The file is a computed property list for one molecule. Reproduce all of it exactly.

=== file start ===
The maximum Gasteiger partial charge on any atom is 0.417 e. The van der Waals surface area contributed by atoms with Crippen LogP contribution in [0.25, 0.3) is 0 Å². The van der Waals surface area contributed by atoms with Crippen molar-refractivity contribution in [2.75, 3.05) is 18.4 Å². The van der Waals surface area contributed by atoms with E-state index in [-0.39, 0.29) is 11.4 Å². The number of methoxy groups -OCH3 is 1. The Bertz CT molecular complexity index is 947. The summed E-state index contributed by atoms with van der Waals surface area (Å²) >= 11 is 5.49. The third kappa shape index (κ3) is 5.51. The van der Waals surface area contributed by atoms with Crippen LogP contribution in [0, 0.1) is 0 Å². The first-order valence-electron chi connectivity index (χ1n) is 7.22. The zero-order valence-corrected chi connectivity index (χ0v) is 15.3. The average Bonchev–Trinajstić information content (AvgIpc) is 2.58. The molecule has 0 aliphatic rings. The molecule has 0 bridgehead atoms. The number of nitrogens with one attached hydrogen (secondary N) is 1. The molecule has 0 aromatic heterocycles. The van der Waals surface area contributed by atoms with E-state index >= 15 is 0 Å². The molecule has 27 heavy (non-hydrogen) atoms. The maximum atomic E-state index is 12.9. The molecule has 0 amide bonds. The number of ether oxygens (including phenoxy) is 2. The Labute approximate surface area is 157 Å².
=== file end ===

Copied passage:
The maximum Gasteiger partial charge on any atom is 0.417 e. The van der Waals surface area contributed by atoms with Crippen LogP contribution in [0.25, 0.3) is 0 Å². The van der Waals surface area contributed by atoms with Crippen molar-refractivity contribution in [2.75, 3.05) is 18.4 Å². The van der Waals surface area contributed by atoms with E-state index in [-0.39, 0.29) is 11.4 Å². The number of methoxy groups -OCH3 is 1. The Bertz CT molecular complexity index is 947. The summed E-state index contributed by atoms with van der Waals surface area (Å²) >= 11 is 5.49. The third kappa shape index (κ3) is 5.51. The van der Waals surface area contributed by atoms with Crippen LogP contribution in [0, 0.1) is 0 Å². The first-order valence-electron chi connectivity index (χ1n) is 7.22. The zero-order valence-corrected chi connectivity index (χ0v) is 15.3. The average Bonchev–Trinajstić information content (AvgIpc) is 2.58. The molecule has 0 aliphatic rings. The molecule has 0 bridgehead atoms. The number of nitrogens with one attached hydrogen (secondary N) is 1. The molecule has 0 aromatic heterocycles. The van der Waals surface area contributed by atoms with E-state index >= 15 is 0 Å². The molecule has 27 heavy (non-hydrogen) atoms. The maximum atomic E-state index is 12.9. The molecule has 0 amide bonds. The number of ether oxygens (including phenoxy) is 2. The Labute approximate surface area is 157 Å².